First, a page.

CSE 271: User Interface Design: Social and
- The due date specifies the time by which you should have finished
readings for the week ending that date; you should read approximately the
first half for the first lecture and the rest for the second lecture.
- The class notes are not a substitute for the assigned readings.
They are often meant to supplement or correct the readings, and sometimes
they are just what I felt like writing at the time, rather than what is most
important. Also, please note that the lectures and the readings other than
the text are often more important than the text.
- For viewing and printing postscript on Windows machines, use GSView or
Ghostview; these can be downloaded from the net. CSE Unix machines already
- Due 5 April: Introduction and Methodology
- Due 12 April: Requirements Elicitation and CSCW
- Due 19 April: Structural Organization and its Representation
- Chapters 4 and 5 of the text, pages 59 to 81 and 82 to 104.
- Section 4 and Section 5 of
the class notes.
- On Notation by Joseph
Goguen; a postscript version is
also available. This is a short introduction to some basics of Peircean
semiotics, with illustrations from computer science and mathematics.
Morphisms, by Joseph Goguen; we will explore the concepts in this
short webnote in more detail as the course progresses.
- Tour the UC San Diego Semiotic
Zoo, paying particular attention to its semiotic introduction and the various
explanations; you can skim the last exhibit (on proof webs).
- Browse the Tutorial on Semiotics by Dana
Dahlstrom and Vinu Somayaji; this is intended as a general reference for use
throughout the course.
- Skim the section entitled "Signs," in Semiotics for
Beginners by Daniel Chandler, University of Wales, Aberystwyth; you
may also want to read the "Introduction" and/or the "Preface"; if so, I
recommend doing so after reading the "Signs" section. You do not need a
deep understanding of this material, but it is interesting to get a taste of
how semiotics is used in the humanities, and the historical information is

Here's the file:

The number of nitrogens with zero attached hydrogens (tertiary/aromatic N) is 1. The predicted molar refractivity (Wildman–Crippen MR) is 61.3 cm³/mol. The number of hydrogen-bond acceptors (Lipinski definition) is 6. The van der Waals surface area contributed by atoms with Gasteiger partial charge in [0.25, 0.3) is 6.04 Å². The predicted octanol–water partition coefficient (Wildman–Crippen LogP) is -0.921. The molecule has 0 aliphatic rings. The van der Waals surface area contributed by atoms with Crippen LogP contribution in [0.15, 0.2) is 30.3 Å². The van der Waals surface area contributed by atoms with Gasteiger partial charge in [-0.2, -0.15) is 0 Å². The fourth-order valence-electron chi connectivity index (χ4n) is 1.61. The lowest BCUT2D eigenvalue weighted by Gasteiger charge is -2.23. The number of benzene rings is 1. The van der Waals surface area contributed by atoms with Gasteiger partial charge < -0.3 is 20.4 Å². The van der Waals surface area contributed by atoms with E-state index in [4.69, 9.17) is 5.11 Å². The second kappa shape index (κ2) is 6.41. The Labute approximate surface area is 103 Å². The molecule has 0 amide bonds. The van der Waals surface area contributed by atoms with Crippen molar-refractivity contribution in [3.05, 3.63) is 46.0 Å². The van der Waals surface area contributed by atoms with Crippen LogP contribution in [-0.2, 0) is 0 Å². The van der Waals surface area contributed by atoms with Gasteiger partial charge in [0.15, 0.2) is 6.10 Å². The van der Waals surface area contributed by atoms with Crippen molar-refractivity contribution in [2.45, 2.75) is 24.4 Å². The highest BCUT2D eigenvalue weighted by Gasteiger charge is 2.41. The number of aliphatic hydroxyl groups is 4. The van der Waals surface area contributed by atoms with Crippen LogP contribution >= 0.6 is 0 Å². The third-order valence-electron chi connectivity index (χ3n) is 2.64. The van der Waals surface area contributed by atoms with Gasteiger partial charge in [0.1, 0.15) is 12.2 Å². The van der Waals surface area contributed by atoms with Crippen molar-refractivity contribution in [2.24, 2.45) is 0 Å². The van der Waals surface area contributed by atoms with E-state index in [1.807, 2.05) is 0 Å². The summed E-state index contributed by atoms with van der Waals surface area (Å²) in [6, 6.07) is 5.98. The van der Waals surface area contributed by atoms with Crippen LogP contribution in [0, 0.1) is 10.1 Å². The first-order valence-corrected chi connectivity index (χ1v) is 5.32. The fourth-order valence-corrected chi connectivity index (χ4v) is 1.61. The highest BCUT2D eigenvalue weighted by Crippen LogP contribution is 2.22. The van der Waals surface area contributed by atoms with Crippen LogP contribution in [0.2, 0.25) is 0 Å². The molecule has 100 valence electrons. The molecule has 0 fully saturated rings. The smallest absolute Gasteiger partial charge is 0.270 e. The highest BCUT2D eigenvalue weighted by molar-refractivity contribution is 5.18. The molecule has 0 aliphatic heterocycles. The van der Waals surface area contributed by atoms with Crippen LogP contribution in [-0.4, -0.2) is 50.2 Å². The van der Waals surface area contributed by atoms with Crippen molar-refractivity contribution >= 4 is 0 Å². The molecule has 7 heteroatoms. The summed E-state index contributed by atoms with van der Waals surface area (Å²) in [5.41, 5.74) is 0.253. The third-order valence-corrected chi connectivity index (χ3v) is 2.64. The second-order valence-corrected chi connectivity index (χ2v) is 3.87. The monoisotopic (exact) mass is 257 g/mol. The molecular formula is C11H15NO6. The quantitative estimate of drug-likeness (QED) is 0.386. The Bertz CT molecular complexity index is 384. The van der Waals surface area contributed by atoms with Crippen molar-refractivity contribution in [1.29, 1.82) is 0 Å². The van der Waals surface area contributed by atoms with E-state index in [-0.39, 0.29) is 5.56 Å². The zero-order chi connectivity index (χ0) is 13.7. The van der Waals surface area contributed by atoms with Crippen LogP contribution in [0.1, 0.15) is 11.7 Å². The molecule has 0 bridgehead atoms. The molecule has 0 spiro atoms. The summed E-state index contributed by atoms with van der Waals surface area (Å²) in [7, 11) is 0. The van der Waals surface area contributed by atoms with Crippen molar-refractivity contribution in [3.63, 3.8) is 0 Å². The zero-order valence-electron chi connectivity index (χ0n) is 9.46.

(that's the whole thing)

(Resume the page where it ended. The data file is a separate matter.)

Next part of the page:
also of some interest. The most important points about basic semiotics have
been summarized in previous readings.
- Due 26 April: Interaction
- Due 3 May: Narrative and Semiotic Morphisms
- Due 10 May: Evaluation
- Due 17 May: Information Visualization and Actor-Network Theory
- Chapter 9 of the text, pages 150 to 170, plus pages 283 to 286 of its
- Section 9 and Section 10 of
the class notes.
- Information Visualization and
Semiotic Morphisms, by Joseph Goguen and Fox Harrell; there is also
a faster to download html
version, with figures linked instead of included.
- Re-read pages 15-18 of An
Introduction to Algebraic Semiotics, with Applications to User Interface
Design (Section 4) and read Sections 5 and 6 (pages 18-24), on
blending; you can skim the difficult math and concentrate on the examples.
Also read Appendices A and C.
- Pages 11-14 of Web-based
Support for Cooperative Software Engineering, on the Tatami
conventions for the user interface, and their justifications, by Joseph Goguen and Kai Lin; a postscript version is also available.
- (Optional) Metonymy
and Conceptual Blending, by Seana Coulson and Todd Oakley.
- (Optional) The Algebra of
Copyright by Andrius Kulikauskas.
- (Optional) Semiotic Morphisms,
Representation, and Blending for User Interface Design.
- (Optional) Formal
Notation for Conceptual Blending.
- Due 26 May: Multimedia, Blending and Humor
- Due 2 June: Access, Values and Ethics
- Read chapters 12, 13 and 14 of the text, pages 210 to 263.
- Section 12 and Section A of
the class notes.
- Towards a Social, Ethical
Theory of Information; this and the next reading can serve as a
summary of much of the course.
- Semiotics, Compassion,
and Value-Centered Design.
- Value Sensitive Design and Information
Systems, by Batya Friedman, Peter Kahn and Alan Borning, pages 1-6
and 12-20. See also Value-sensitive
Design, by Batya Friedman, in interactions, vol. 3, no. 6,
pp. 16-23 (ACM 1996).
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Last modified: Tue Aug 23 12:44:42 PDT 2005